"Don Jewel, East Islip, Wins 24 Hour Race for Second Time" (Press release). September 26, 1988. Retrieved 12/16/11. Archive copy at the Sri Chinmoy Marathon Team office.
"Don Jewell of East Islip, the US Masters record holder, won the Sri Chinmoy 24 Hour Road Race for the second year in a row, running 133 miles to defeat a seasoned field of 35 ultra runners. The event, held in Flushing Meadows -Corona Park, Queens, NY, ended Sunday, September 25 at 10 am. Second place, with 130 miles went to Arpan DeAngelo of Jamaica, NY - a cross-continent athlete whose credits include two running and one cycling USA 50 state relays. Ed Dodd of Heddonfield, NJ, one of the first multiday race organizers in the USA, took third with 121 miles.
It was an especially competitive race; the highly-seasoned athletes, virtually all from the Northeast, knew each other well. Early attempts to establish control ended with several veteran runners in the lead pack pushed beyond their limits and out of the winner's ring entirely. During this time, Jewell, secure in his pacing strategy, ran comfortably in the middle of the top ten. Around 12 hours, as race weariness and attrition began, Jewell and Arpan DeAngelo worked their way into the lead and battled it out for the remaining hours, Jewell finally moving ahead to win by three miles.
In the thin-ranked women's division, Pragati Pascale of Jamaica, Queens, maintained her lead from the start, finishing with 91 miles. This seasoned multiday runner has established a number of wins for her self over the past few years, including the Sri Chinmoy 700 mile race, 1987. Ms. Pascale is accomplished in a number of ultra fields, having in the past also won the women's division of the Pepsi Cola Central Park 24 Hour Cycling Race."
A brief history of the Sri Chinmoy 24 Hour Race (from the 1988 brochure)
(Our first 24 hour race was in 1980. A last second entrant, Kirit Makata, won, although never having run more than 11 miles at one time!)
"..Kirit (Makata) won the (1980) race with 111 3/4 miles, followed ever so closely by Marcy (Schwam) with 111 miles. Kirit's performance established a Japanese national record that still stands. Marcy, although coming just short of winning the race overall, still had ample satisfaction as she established new world track records of 6:43:23 for 50 miles; 8:46:35 for 100K and 15:44:27 for 100 miles.
When Ted Corbitt was told of what the 19-year-old novice Kirit had done on a training base with 11 miles as his longest run, his comment was, "Incredible!"
The following year (1981) we had another incredible race with 43-year old ultra-great Cahit Yeter running the race of his life and establishing a North American track record of 155 miles, 1,182 yds. Sue Medaglia, also over 40, established two world track records of 126 miles, 789 yards for 24 hours, and 200K in 23:41:08.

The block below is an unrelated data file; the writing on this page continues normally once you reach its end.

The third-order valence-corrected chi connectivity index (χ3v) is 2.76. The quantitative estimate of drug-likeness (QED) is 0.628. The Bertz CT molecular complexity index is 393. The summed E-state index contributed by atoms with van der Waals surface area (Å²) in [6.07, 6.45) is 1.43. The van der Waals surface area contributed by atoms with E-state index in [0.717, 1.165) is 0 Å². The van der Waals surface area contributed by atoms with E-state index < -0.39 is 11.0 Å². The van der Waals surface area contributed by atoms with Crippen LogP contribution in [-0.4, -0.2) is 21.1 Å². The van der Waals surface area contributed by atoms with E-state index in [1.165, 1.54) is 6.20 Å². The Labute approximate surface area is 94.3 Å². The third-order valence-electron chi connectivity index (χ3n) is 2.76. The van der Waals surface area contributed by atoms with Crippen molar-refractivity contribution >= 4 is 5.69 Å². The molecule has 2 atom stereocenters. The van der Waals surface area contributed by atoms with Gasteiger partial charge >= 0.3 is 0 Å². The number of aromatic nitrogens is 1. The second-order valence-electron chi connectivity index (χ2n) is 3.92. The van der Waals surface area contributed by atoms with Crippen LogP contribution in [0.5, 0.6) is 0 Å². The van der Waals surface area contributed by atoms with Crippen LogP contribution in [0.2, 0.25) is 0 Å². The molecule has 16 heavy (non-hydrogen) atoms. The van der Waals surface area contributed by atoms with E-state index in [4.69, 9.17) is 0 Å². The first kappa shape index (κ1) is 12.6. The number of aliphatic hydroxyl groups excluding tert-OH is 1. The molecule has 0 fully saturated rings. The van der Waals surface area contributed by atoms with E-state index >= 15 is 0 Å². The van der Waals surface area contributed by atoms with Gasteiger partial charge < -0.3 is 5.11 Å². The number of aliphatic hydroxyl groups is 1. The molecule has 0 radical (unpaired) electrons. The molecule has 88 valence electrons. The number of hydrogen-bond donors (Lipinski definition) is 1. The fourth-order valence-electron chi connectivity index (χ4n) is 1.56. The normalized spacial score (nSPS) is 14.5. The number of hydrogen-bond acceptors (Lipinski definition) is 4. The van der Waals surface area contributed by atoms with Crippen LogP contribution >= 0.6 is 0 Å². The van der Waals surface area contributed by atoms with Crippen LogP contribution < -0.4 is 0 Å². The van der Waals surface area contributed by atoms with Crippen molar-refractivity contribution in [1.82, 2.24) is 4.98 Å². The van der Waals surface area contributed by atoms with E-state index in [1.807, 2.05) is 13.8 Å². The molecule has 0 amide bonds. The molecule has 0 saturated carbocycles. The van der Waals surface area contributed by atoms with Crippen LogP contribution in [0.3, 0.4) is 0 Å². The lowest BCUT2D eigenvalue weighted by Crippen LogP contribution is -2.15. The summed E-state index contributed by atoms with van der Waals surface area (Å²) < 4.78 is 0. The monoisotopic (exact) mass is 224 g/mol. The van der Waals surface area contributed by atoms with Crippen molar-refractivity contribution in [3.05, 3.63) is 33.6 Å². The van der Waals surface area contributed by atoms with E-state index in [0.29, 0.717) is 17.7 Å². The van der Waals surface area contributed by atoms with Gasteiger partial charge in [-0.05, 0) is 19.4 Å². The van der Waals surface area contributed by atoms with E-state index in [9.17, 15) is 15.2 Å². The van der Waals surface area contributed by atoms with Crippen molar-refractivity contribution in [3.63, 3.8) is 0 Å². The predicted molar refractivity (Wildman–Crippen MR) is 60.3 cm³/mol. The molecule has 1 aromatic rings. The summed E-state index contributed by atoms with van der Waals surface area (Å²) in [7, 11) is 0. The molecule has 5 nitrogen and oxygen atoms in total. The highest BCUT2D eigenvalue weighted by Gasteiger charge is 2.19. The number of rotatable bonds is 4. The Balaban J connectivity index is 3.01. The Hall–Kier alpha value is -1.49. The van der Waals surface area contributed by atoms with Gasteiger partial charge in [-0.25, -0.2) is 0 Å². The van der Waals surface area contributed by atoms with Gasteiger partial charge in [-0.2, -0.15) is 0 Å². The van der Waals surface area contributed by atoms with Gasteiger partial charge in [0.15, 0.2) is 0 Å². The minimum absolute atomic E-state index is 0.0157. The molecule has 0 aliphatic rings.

In September 1982, Ed Foley won the men's race with 143 miles, and Sue Medaglia again won with 126 miles, 256 yds., coming just short of her own world record. Sue won the next year also to make it three in a row with 122 miles, as Jim Roser, who was over 50, ran 128 miles to come in ahead of stars like Cahit Yeter and Stu Middleman. That was the year the moving documentary "The Inner Runner" was filmed.
In 1983, Luis Rios from Brooklyn emerged as a world-class 24-hour runner, winning the race with 141 miles. Sue Medaglia won again with 110 miles for the women...
Yiannis Kouros, perhaps the greatest ultra-distance runner of all time, sped his way to a new world record of 177 miles in 1984. Along the way he garnered the 100-mile world record in 11:46:36 and the 200K in 15:11:48. Yiannis, who did not seem overly exerted during the race, stopped for his only break to graciously offer Greek pastries to all the scorers and officials as soon as he had broken the existing world record. That completed, he returned to the race and almost leisurely added another 7 miles to his amazing total. Many of us who watched agreed that Yiannis could have gone over 180 miles had he wanted to. Don Jewell, from East Islip, NY, was cruising in Yiannis's wake to a North American master's road record of 145 miles. And we had a new women's winner in Kay Moore with 122 miles...
1985 was the year Hurricane Gloria hit New York rather hard...the amazing Yiannis again setting a world record with 178 miles. The great and ageless Willie Rios ran 101 miles to set a world road record for age 65 and over. Kay Moore won again, this time with 104 miles.
That brings us to 1986, and it was Luis Rios for his second win with 138 miles. Kay Moore took home her third victory in a row with 120 miles as 11 runners did over 100 miles. Last year (1987), 19 runners completed 100 miles or better as Don Jewell won with 130 miles and a new women's star emerged as Pippa Davis won with 115 miles."